A DAY in June, 1979: Prices in District supermarkets are the highest out of 21 cities in the continental United States. Same place, another day, June 1980: Prices in Washington are lower than the year before, dropping the city to 11th-cheapest. Food shopping on that day is more expensive in 10 other U.S. cities. Another dramatic drop, June 11, 1981: Higher only than Tampa, Fla., District food prices dip to the secondlowest out of the 21 cities surveyed.

And now, on June 3, 1982, the Tampa Tribune food editor's annual market-basket price survey concludes that Washington's prices have returned to No. 11. The 35-item market basket totaled $44.39, or 1.2 percent below the national average. Supermarket prices here have been an up-and-down business.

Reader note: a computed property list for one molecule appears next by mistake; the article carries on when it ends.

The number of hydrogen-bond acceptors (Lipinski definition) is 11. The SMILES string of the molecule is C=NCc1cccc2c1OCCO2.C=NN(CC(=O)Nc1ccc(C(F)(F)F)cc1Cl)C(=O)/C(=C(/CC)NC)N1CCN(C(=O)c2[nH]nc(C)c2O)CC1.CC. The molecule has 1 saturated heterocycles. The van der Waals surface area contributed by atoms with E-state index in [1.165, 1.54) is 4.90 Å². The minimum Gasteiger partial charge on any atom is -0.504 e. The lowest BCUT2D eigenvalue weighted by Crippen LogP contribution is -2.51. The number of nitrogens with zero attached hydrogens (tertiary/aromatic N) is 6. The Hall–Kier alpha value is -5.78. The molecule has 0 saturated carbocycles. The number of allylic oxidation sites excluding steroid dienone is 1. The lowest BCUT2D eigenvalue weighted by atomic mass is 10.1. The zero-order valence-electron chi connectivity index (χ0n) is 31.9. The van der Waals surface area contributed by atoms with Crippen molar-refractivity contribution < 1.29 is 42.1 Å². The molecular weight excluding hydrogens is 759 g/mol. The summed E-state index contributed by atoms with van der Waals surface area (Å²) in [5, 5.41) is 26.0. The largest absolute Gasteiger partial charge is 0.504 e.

According to past food editors' surveys (the survey has been conducted annually since 1969), Washington's prices had been the highest or second-highest for five years preceeding 1979. At the time, supermarket executives denied charges that lack of competition in the Washington supermarket scene was the reason and pointed to the general high cost of living here instead. In 1980, Magruder's replaced Grand Union on the survey and contributed 11 of the survey's lowest item prices, bringing Washington's rating down to 11. But, said Safeway spokesman Ernie Moore of the drop, "I don't think the addition of Magruder's had that much effect."

And then Washington prices plummeted so that on June 11, 1981, this was the secondcheapest grocery-buying city in the country. At the time of the survey, a local warehouse-pricing price war was on. "Last year Washington was the most comptetitive area in the country," said Safeway's Moore. This year on June 3, Washington's show as number 11 Moore saw as a return to a "fairly normal position." Giant's Sue Portney agreed. "Eleven out of 21 . . . we're still maintaining an equitable pricing system," she said.